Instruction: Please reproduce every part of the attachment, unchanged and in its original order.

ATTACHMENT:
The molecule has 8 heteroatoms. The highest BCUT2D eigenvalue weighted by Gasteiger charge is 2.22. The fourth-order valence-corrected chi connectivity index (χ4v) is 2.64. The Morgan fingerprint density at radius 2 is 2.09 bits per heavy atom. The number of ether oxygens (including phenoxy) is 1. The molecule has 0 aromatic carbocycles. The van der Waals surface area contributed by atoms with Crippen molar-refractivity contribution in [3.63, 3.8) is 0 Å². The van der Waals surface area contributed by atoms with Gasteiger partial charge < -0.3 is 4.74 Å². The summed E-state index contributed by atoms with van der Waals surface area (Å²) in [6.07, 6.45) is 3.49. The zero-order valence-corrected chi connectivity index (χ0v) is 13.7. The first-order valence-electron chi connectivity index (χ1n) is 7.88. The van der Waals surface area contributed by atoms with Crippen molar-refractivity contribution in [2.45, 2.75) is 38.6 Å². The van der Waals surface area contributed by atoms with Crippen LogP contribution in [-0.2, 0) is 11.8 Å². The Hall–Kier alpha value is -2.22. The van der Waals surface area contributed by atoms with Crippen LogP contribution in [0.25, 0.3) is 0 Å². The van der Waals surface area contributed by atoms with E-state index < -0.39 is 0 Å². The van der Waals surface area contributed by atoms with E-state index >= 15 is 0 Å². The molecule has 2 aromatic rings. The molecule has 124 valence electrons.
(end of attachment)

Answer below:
The molecule has 8 heteroatoms. The highest BCUT2D eigenvalue weighted by Gasteiger charge is 2.22. The fourth-order valence-corrected chi connectivity index (χ4v) is 2.64. The Morgan fingerprint density at radius 2 is 2.09 bits per heavy atom. The number of ether oxygens (including phenoxy) is 1. The molecule has 0 aromatic carbocycles. The van der Waals surface area contributed by atoms with Crippen molar-refractivity contribution in [3.63, 3.8) is 0 Å². The van der Waals surface area contributed by atoms with Gasteiger partial charge < -0.3 is 4.74 Å². The summed E-state index contributed by atoms with van der Waals surface area (Å²) in [6.07, 6.45) is 3.49. The zero-order valence-corrected chi connectivity index (χ0v) is 13.7. The first-order valence-electron chi connectivity index (χ1n) is 7.88. The van der Waals surface area contributed by atoms with Crippen molar-refractivity contribution in [2.45, 2.75) is 38.6 Å². The van der Waals surface area contributed by atoms with Crippen LogP contribution in [-0.2, 0) is 11.8 Å². The Hall–Kier alpha value is -2.22. The van der Waals surface area contributed by atoms with Crippen LogP contribution in [0.25, 0.3) is 0 Å². The van der Waals surface area contributed by atoms with E-state index < -0.39 is 0 Å². The van der Waals surface area contributed by atoms with E-state index >= 15 is 0 Å². The molecule has 2 aromatic rings. The molecule has 124 valence electrons.